If you are a homeowner or thinking about getting on the property ladder you’ll have heard about the rapid rise in interest rates which crept up during the pandemic. There is a buzz around the world of mortgages that is only getting louder, as both aspiring house buyers and existing homeowners try to figure out exactly what is going on, and what the rise in interest rates will mean for them.
The last two years have kept us on our toes as the economy continues to be unpredictable. Lockdown, a stock market rally and most concerning, the cost and availability of housing - both rental properties and those for sale - making many anxious.
Soaring prices and inflation have forced central banks across the world to raise their interest rates, exacerbating pressure on homeowners with a mortgage. As interest rates rise - so do the mortgage repayments further increasing the costs of living.
This is not the first time the UK’s economy has gone through turmoil, and it won’t be the last. Interest rates fluctuate constantly. They reached double-digit figures in the early 70s and gradually decreased to 0.25% in recent years as the Bank of England tried to jump start the economy.
Why are interest rates rising?
Interest rates never remain static for long as they are a factor of the supply and demand of credit which has an impact on inflation. If Central Banks feel inflation is rising too quickly they try to contain it by raising rates. When the base rate goes up it costs more to borrow money, which should slow down the demand for credit. But it also means you can earn more on your savings – so people may be encouraged to borrow less and save more - reducing inflation.
Currently, inflation is also being driven by shortages in the supply chain - raw materials from China impacted by Covid, energy, food, housing supplies all driving up the cost of living and, universally, the cost of goods and services.
In order to combat inflation, the Bank of England increased their ‘base rate’ - the ‘driver’ for rates for all mortgage lenders. The ‘BOE’ have a mandate to keep inflation at 2% and they’ll look to use all the tools at their disposal to achieve that - increasing the base rate being one of the most impactful.
How high will interest rates go?
Simple answer. No one knows. The Bank of England monetary policy committee (MPC) meets six to eight times per year when they review the data and debate what the interest rate should be.
This does not necessarily mean that the base rate has to change that often but in times of high inflation expect the base rate to increase rapidly until the MPC feel they have inflation under control. Over the course of the past year, the bank of England base rate has raised rates in December, January, March, April, June and most recently in August. Going from a low of 0.25% to 1.75% currently.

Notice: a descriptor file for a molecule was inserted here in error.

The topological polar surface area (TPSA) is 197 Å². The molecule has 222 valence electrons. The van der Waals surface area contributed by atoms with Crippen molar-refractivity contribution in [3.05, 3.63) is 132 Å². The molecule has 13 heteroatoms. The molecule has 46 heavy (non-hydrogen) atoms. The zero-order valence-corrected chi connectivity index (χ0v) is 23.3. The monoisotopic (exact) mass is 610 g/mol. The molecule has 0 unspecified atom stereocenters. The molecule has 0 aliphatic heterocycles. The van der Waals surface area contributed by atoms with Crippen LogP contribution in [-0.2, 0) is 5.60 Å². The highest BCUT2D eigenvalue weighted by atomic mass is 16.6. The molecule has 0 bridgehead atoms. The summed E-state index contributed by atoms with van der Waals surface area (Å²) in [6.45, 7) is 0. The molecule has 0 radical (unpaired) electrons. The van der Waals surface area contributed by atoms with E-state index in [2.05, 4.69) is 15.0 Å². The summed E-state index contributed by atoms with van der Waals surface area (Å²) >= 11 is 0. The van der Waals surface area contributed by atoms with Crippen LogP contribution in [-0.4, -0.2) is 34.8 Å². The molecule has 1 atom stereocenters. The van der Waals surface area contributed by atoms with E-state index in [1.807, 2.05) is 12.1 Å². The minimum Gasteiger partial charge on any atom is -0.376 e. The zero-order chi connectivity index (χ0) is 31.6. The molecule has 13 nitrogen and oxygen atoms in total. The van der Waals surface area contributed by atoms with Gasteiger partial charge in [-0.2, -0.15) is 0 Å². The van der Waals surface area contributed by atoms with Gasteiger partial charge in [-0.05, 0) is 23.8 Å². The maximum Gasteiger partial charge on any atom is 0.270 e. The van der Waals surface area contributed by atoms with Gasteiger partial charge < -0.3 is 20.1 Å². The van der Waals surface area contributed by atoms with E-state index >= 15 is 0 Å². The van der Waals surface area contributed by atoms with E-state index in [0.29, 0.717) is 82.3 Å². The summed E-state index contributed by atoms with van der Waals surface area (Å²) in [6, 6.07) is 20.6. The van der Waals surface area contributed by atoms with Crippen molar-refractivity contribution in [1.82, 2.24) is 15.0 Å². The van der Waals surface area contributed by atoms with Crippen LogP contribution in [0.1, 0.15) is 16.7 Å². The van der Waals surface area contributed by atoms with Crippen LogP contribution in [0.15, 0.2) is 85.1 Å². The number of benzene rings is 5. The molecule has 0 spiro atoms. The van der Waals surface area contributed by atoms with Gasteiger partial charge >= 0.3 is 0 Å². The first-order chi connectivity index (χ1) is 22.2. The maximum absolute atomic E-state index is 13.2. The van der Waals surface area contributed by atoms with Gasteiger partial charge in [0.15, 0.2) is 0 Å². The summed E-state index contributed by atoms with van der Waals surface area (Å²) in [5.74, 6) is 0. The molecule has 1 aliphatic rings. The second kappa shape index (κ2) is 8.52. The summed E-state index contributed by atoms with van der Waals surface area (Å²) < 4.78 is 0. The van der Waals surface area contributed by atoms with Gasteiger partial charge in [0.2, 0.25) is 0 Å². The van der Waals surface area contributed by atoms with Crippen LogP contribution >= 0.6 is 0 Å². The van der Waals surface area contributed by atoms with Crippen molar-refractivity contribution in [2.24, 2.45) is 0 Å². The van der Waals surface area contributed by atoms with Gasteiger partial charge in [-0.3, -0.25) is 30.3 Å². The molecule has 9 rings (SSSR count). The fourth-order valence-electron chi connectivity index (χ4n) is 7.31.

Because rates of inflation are currently around the 8% mark - 6% higher than what they should be, the Bank of England will likely continue increasing its base rate in order to bring inflation down to its target of 2%. UK Interest rates were around 17% in 1979! It’s unlikely that we are going to see rates hit such highs any time soon but it puts the situation into perspective.
Is this a bad time to purchase property?
Whether a purchase will work well for you depends on your personal circumstances. If you are purchasing property in order to escape the never ending rental loop, have more freedom or simply having more space for you and your family, buying a property may be the best option for you - assuming you can afford it of course!
A recent report by Zoopla indicated that the average rent payment for a flat within the UK is nearly £1000 per month. In comparison, the average mortgage payment is around £753, so assuming you had the deposit, monthly mortgage repayments are still likely to remain cheaper than your current rent.
Will there be a housing market crash?
Economic disturbances tend to create widespread fear of another house market crash, as more and more people speculate the effects of increasing inflation. It’s important to remember that most commentary and opinions are pure speculation.
There are multiple factors that are taken into account when predicting future house prices and any potential house market crash. These include things such as the average property value growth, demand, supply, lending potential, cost of goods, maintenance, and factors relating to the affordability of the average UK citizen.
It’s clear the housing market is beginning to experience change, as the rising cost of living and growing interest rates discourage some buyers from entering the market, however, there does not appear to be a clear indication of a house market ‘crash’, or a repeat of what we had experienced during the 2008 housing market collapse.
Economists such as Morgan Stanley, The Global Leader in Financial Services, state that ‘’While home price growth might slow, we think it could still remain positive.” House prices have recently seen a fall of 0.1%, which is most likely a consequence of lower spending power due to rising interest rates making mortgage repayments higher and the rising costs of raw materials increasing the cost of renovations significantly.
Overall, looking at the bigger picture, there is still a shortage of housing, interest rates are still relatively low, rents are high relative to mortgage payments and the government is struggling to meet the projected no. of houses they need to build in the years ahead. Considering all of that maybe buying a home isn’t such a bad idea?